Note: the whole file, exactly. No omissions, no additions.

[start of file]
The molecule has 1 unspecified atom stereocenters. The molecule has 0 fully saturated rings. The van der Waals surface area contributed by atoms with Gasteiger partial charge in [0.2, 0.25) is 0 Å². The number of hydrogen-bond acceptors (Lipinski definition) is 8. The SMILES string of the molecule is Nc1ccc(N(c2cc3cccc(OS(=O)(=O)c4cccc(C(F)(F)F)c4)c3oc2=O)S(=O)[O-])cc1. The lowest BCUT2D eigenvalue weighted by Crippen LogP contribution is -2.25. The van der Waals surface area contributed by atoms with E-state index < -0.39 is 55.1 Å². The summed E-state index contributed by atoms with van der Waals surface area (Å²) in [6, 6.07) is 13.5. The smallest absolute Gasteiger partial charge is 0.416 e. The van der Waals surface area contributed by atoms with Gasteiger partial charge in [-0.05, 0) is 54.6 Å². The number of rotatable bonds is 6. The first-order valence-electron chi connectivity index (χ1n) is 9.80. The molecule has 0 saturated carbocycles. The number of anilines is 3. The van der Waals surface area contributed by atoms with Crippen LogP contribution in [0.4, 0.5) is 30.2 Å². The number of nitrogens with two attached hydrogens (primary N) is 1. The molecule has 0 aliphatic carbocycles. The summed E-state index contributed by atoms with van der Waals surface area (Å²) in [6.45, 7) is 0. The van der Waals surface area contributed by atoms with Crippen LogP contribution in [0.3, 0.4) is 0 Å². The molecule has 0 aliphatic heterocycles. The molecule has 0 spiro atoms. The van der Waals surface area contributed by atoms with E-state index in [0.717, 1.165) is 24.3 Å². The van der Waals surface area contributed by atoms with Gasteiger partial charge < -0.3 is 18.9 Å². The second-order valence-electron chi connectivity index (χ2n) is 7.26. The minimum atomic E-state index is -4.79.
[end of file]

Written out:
The molecule has 1 unspecified atom stereocenters. The molecule has 0 fully saturated rings. The van der Waals surface area contributed by atoms with Gasteiger partial charge in [0.2, 0.25) is 0 Å². The number of hydrogen-bond acceptors (Lipinski definition) is 8. The SMILES string of the molecule is Nc1ccc(N(c2cc3cccc(OS(=O)(=O)c4cccc(C(F)(F)F)c4)c3oc2=O)S(=O)[O-])cc1. The lowest BCUT2D eigenvalue weighted by Crippen LogP contribution is -2.25. The van der Waals surface area contributed by atoms with E-state index < -0.39 is 55.1 Å². The summed E-state index contributed by atoms with van der Waals surface area (Å²) in [6, 6.07) is 13.5. The smallest absolute Gasteiger partial charge is 0.416 e. The van der Waals surface area contributed by atoms with Gasteiger partial charge in [-0.05, 0) is 54.6 Å². The number of rotatable bonds is 6. The first-order valence-electron chi connectivity index (χ1n) is 9.80. The molecule has 0 saturated carbocycles. The number of anilines is 3. The van der Waals surface area contributed by atoms with Crippen LogP contribution in [0.4, 0.5) is 30.2 Å². The number of nitrogens with two attached hydrogens (primary N) is 1. The molecule has 0 aliphatic carbocycles. The summed E-state index contributed by atoms with van der Waals surface area (Å²) in [6.45, 7) is 0. The van der Waals surface area contributed by atoms with Crippen LogP contribution in [0.3, 0.4) is 0 Å². The molecule has 0 aliphatic heterocycles. The molecule has 0 spiro atoms. The van der Waals surface area contributed by atoms with E-state index in [0.717, 1.165) is 24.3 Å². The van der Waals surface area contributed by atoms with Gasteiger partial charge < -0.3 is 18.9 Å². The second-order valence-electron chi connectivity index (χ2n) is 7.26. The minimum atomic E-state index is -4.79.